Echocardiography uses sound waves to produce an image of the heart and to see how it is functioning. Stress echocardiography (or stress echo) lets doctors see the wall motion of the heart's pumping chambers before and after exercise. The test can show if certain areas of the heart muscle are not getting enough oxygen-rich blood.
If your doctor wants you to have a stress echocardiogram, you will have the same test as exercise stress testing, except that when your heart rate reaches a certain number you will be asked to step off of the treadmill or stationary bike and lie down.
For patients who are too sick to exercise, doctors can give them a drug that has the same effect on the body that exercise does. Some examples of the drugs that may be given are dobutamine or adenosine. You may hear this type of test called a dobutamine stress echo.
How does it work?
Echocardiography uses high-frequency sound waves (also called ultrasound) that can provide a moving picture of your heart. The sound waves are delivered through the body with a device called a transducer. The sound waves bounce off of the heart and return to the transducer as echoes. The echoes are converted into images on a television monitor to produce a one-, two-, or three-dimensional picture of your heart.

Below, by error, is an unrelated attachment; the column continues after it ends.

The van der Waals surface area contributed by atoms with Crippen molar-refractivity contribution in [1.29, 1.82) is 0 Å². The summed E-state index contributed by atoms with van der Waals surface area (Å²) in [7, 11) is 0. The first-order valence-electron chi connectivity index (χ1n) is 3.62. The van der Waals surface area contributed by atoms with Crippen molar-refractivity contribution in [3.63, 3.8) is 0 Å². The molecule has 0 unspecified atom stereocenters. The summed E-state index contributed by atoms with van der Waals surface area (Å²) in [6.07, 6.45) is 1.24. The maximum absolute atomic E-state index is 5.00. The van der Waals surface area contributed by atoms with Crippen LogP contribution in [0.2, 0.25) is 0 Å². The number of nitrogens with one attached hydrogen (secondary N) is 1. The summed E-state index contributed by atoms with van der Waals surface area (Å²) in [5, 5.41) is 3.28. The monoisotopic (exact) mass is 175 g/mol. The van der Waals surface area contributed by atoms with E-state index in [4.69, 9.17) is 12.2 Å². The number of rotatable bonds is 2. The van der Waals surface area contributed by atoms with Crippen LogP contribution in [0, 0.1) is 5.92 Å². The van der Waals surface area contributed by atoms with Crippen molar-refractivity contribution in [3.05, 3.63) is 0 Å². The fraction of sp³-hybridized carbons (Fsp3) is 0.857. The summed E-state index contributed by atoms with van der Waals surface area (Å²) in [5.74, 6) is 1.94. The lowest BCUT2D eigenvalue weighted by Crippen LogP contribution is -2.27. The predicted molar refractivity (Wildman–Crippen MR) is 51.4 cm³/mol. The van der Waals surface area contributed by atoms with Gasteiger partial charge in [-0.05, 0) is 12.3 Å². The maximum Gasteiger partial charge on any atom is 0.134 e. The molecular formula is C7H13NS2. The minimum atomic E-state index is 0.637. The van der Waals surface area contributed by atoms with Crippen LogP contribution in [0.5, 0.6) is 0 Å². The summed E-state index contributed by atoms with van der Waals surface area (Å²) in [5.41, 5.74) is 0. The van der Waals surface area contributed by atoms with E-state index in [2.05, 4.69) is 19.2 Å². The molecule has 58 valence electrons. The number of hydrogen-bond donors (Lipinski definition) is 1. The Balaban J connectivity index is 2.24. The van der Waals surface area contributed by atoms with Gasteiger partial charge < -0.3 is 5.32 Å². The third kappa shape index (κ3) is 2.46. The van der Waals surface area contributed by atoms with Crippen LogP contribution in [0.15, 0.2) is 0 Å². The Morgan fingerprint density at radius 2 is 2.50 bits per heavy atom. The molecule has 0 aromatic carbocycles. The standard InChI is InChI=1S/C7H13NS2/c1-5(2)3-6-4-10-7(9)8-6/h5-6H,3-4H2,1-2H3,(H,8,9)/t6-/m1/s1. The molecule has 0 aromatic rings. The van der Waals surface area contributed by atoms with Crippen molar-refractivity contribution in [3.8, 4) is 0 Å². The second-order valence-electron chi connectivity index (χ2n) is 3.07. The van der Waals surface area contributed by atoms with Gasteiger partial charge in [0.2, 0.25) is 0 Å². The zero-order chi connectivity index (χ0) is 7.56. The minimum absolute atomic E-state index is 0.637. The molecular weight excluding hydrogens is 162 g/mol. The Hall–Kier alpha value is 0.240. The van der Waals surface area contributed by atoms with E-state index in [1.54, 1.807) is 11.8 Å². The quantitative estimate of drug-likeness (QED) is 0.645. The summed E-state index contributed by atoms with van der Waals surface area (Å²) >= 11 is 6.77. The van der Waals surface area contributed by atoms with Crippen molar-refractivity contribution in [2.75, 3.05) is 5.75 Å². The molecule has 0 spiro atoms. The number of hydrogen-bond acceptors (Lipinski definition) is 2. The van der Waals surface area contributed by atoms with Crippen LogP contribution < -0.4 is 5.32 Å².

What should I expect?
After your heart has reached a certain rate during exercise on a treadmill or stationary bike, you will be asked to lie down on an examination table. Next, the technician will put a thick gel on your chest. The gel may feel cold, but it does not harm your skin. Then the technician will use the transducer to send and receive the sound waves.
The transducer will be placed directly on your chest, above your heart. The technician will press firmly as he or she moves the transducer across your chest. You may be asked to breathe in or out or to hold your breath briefly during the test. For most of the test, you will lie still.
Most stress echo tests take about 45 minutes, but a dobutamine stress echo takes longer.
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Updated July 2015